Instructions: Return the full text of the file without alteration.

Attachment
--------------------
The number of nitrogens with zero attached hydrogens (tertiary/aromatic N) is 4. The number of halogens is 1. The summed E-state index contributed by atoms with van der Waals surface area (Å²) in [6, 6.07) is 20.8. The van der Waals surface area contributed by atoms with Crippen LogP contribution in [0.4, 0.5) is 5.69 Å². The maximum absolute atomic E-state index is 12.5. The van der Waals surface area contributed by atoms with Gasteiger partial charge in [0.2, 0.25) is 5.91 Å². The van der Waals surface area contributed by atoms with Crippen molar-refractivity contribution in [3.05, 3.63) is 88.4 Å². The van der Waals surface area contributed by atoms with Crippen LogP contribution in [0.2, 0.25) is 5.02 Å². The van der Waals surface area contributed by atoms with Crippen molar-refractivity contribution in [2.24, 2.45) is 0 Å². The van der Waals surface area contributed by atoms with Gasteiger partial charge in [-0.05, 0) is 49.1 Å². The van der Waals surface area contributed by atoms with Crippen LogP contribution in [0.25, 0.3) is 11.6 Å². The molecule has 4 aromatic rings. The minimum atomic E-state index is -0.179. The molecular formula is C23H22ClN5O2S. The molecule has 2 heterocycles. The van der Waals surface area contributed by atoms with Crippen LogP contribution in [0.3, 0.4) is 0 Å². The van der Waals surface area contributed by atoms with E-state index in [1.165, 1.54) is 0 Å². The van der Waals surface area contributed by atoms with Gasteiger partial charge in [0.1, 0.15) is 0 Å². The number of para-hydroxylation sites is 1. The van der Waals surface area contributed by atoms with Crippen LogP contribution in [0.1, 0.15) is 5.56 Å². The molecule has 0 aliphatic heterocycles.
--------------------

The number of nitrogens with zero attached hydrogens (tertiary/aromatic N) is 4. The number of halogens is 1. The summed E-state index contributed by atoms with van der Waals surface area (Å²) in [6, 6.07) is 20.8. The van der Waals surface area contributed by atoms with Crippen LogP contribution in [0.4, 0.5) is 5.69 Å². The maximum absolute atomic E-state index is 12.5. The van der Waals surface area contributed by atoms with Gasteiger partial charge in [0.2, 0.25) is 5.91 Å². The van der Waals surface area contributed by atoms with Crippen molar-refractivity contribution in [3.05, 3.63) is 88.4 Å². The van der Waals surface area contributed by atoms with Crippen LogP contribution in [0.2, 0.25) is 5.02 Å². The van der Waals surface area contributed by atoms with Crippen molar-refractivity contribution in [2.24, 2.45) is 0 Å². The van der Waals surface area contributed by atoms with Gasteiger partial charge in [-0.05, 0) is 49.1 Å². The van der Waals surface area contributed by atoms with Crippen LogP contribution in [0.25, 0.3) is 11.6 Å². The molecule has 4 aromatic rings. The minimum atomic E-state index is -0.179. The molecular formula is C23H22ClN5O2S. The molecule has 2 heterocycles. The van der Waals surface area contributed by atoms with Crippen LogP contribution in [0.3, 0.4) is 0 Å². The van der Waals surface area contributed by atoms with E-state index in [1.165, 1.54) is 0 Å². The van der Waals surface area contributed by atoms with Gasteiger partial charge in [0.1, 0.15) is 0 Å². The number of para-hydroxylation sites is 1. The van der Waals surface area contributed by atoms with Crippen LogP contribution in [0.1, 0.15) is 5.56 Å². The molecule has 0 aliphatic heterocycles.